SOME FURTHER good pitching, no doubt, will be needed against the Dodgers, who will use Jerry Reuss (15-4, league-leading 2.12 ERA), Don Sutton (8-4, 2.21) and Bob Welch (10-9) against the Phils in a three-game series that begins tonight. The Phils will counter with Nino Espinosa (3-4, 3.60), Bob Walk (9-2, 4.58) and Steve Carlton (19-7, 2.70).

Green plays game of Roster Roulette


By Rusty Pray of the Courier-Post


PHILADELPHIA – Greg Luzinski's triumphant return last night created a sudden overabundance of outfielders on the Phillies' 25-man roster.


The Phils are now carrying six outfielders, and four of them are regulars. It doesn't take an advanced course in calculus to figure out that four outfielders are one too many.


From now until the end of the season – unless someone gets hurt – Manager Dallas Green will have to play a little Roster Roulette with Luzinski, rookie Lonnie Smith, centerfielder Garry Maddox and rightfielder Bake McBride.


Smith, who took over as the regular leftfielder when Luzinski injured his knee July 5, is merely hitting .356 and has made himself a serious candidate for rookie of the year. Obviously, the Phillies need Smith in the lineup.


McBride is having his finest season ever. Maddox is an extraordinary defensive centerfielder and Luzinski is a longball threat of some magnitude. Obviously, the Phillies could use all of them in the lineup.


But unless the National League suddenly adopts the designated hitter rule, or permits slow-pitch Softball's four-man outfield, Green only will be able to use three of the four.


"It's nice to have Greg back because of the home run potential," said first baseman Pete Rose, "but I'd hate to be the one making up the lineup the next couple days."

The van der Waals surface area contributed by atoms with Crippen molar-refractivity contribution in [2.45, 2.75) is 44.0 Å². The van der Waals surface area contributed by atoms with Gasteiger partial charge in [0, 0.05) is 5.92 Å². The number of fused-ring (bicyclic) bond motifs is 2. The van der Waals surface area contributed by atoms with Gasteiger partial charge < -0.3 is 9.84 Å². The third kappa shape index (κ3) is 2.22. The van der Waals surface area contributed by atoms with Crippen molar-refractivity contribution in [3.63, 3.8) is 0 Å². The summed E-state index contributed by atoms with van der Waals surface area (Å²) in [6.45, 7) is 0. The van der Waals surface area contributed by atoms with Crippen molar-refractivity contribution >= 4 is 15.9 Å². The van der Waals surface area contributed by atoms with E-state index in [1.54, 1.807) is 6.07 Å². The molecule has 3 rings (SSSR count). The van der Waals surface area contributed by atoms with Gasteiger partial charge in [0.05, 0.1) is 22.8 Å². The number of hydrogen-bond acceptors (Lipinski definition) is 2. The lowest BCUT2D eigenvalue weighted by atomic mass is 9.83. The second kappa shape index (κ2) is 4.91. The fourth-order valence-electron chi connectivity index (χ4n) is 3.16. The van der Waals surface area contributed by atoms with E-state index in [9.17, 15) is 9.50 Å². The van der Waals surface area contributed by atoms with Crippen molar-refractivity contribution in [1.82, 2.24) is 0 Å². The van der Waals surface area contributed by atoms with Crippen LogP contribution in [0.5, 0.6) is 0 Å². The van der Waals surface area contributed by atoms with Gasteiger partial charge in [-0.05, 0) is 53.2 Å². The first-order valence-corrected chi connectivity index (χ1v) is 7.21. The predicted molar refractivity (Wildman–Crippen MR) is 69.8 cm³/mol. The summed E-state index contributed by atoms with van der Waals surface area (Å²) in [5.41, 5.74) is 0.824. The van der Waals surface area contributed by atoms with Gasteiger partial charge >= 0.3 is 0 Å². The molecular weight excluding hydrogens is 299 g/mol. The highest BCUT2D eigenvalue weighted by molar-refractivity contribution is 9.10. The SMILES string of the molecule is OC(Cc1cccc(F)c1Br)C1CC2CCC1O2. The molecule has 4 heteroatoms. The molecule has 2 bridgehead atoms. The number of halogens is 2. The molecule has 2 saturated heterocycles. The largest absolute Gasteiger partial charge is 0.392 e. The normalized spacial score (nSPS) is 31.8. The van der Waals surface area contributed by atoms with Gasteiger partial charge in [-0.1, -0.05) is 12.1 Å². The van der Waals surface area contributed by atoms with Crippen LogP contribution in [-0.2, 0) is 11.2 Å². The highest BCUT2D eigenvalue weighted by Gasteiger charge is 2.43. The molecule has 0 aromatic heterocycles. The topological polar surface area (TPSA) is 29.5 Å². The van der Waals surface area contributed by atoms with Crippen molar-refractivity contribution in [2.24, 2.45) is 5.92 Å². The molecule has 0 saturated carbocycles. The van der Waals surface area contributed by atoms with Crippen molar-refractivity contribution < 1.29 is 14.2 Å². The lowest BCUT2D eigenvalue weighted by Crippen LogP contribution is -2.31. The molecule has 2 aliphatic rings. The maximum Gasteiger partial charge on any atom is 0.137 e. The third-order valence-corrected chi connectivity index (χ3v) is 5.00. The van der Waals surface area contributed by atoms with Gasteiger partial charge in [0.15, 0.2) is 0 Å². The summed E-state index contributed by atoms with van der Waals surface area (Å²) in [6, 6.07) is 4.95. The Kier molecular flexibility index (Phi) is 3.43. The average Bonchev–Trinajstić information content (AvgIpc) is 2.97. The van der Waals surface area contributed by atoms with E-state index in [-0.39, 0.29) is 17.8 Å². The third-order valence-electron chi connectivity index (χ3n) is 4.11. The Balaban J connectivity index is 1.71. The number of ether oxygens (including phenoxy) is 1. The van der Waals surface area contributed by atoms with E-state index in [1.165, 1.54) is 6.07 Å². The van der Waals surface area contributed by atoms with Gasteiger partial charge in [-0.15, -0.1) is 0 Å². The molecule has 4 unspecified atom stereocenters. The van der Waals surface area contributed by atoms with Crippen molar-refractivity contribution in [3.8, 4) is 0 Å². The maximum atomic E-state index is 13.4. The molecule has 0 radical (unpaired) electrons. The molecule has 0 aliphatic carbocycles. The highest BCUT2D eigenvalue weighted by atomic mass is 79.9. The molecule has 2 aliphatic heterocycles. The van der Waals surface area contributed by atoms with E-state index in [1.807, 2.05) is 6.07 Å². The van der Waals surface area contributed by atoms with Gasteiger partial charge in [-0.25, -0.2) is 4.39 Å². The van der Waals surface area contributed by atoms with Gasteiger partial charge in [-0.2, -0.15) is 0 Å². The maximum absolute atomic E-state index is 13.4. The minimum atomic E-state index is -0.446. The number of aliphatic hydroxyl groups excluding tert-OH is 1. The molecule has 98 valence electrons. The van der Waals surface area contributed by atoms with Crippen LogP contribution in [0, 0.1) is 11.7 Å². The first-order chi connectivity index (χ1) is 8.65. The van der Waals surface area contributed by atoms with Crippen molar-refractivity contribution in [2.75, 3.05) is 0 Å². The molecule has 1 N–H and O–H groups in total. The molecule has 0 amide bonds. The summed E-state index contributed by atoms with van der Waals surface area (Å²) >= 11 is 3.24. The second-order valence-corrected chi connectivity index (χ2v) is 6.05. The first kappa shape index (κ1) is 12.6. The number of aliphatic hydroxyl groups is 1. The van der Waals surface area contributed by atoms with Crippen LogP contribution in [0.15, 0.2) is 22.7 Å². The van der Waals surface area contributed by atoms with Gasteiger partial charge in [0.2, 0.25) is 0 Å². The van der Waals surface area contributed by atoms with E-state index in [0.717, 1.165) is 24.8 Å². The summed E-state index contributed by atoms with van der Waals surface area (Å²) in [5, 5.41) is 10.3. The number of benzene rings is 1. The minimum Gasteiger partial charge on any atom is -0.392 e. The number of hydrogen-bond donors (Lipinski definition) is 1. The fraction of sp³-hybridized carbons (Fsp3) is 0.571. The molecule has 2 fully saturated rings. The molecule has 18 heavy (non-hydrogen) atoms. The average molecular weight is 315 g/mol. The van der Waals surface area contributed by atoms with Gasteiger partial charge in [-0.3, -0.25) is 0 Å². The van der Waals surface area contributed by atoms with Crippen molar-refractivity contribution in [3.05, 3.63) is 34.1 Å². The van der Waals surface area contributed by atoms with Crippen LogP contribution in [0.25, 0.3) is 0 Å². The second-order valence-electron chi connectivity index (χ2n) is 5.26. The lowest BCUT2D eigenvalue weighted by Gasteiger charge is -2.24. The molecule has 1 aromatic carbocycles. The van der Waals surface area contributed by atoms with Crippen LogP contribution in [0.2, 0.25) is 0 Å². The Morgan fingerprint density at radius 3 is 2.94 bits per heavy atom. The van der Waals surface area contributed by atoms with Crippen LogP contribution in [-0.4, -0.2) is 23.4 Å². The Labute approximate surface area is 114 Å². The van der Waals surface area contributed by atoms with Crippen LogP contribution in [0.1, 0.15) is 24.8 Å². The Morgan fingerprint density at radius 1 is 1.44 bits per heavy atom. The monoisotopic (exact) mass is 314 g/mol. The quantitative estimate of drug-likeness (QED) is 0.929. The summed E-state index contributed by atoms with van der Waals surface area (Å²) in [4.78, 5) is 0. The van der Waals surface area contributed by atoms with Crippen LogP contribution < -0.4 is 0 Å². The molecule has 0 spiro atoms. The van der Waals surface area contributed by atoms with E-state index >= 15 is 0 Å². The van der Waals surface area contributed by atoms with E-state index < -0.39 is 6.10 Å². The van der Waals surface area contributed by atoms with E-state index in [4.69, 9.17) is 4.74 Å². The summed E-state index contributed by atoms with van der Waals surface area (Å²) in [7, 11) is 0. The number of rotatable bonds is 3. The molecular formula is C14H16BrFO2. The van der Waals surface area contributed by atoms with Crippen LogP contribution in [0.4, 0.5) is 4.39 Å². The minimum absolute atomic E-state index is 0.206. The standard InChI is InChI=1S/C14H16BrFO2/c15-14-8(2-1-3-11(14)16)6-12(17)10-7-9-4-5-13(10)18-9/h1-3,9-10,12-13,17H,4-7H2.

That unenviable task, of course, falls to Green, who will, no doubt, consult batting averages, pitching charts and Madam Mary, Indian Adviser, before choosing his outfield.


"It'll depend on who's pitching and who's hitting," Green said last night after the Phils' 6-1 win over the Giants. "Right now, Lonnie's hitting and we'll try to work him into the lineup."


That does not mean, however, that Luzinski, who underwent knee surgery a month ago, will be used primarily as a pinch hitter. The Bull, even on a knee still healing, is too potent an offensive threat to use just once a ballgame.


"Bull's going to play as much as we possibly can get him in there, as much as his knees can take it," said Green. "If I wasn't going to play him, I certainly wouldn't make this effort to get him back in. I'd just wait until September 1, then I got no problems making any moves.


"He'll be defensed (replaced for defensive purposes), probably earlier than he would normally. Hell be ruan for at critical times during a game when I think I got to have a run."


The game of Roster Roulette Green had to play to activate Luzinski prior to Sept. 1, when playoff rosters are set (Luzinski could have returned after Sept. 1, and still been eligible for any post-season play), was vastly more difficult than any future lineup decisions Green will have to make.


Indeed, Green agonized for days over what to do before finally putting left-handed reliever Kevin Saucier (who also would be eligible for post-season play upon his return) on the 21-day disabled list because of tendinitis.


"It (the decision) arrived for me, I didn't arrive at it," said Green. "Kevin really wasn't thought about too much. I told you I was definitely thinking of a pitcher. We were trying to exhaust all the possibilities legally and find out what we could do.


"There's three things I could've done: release somebody, option somebody or disable somebody. You can't disable unless somebody's hurt. And that was the problem; I didn't have anybody hurt. So I was running into a release-option situation, which is not very pleasant.


"I was just about at the stage where I was ready to pull out my hair, and I finally called in three or four guys (Saucier, Nino Espinosa, Warren Brusstar and Larry Christenson) that had arm problems in the past to talk to them individually and discuss the status of their arms. In that, we found that Kevin still had some tenderness from that tendinitis that he had about a month ago.


"At that time, we took the curve ball away from him and just made him go with the fastball and slider. We thought we had it toned down pretty good, but the five innings he pitched (in the 17-inning game against San Diego on Thursday), then backing it up with an inning last night (Saturday), he admitted that he still had some tenderness. In a way, it solved a dilemma for me."


And now another presents itself. What do you do with four outfielders? You play Roster Roulette and hope the gun doesn't backfire.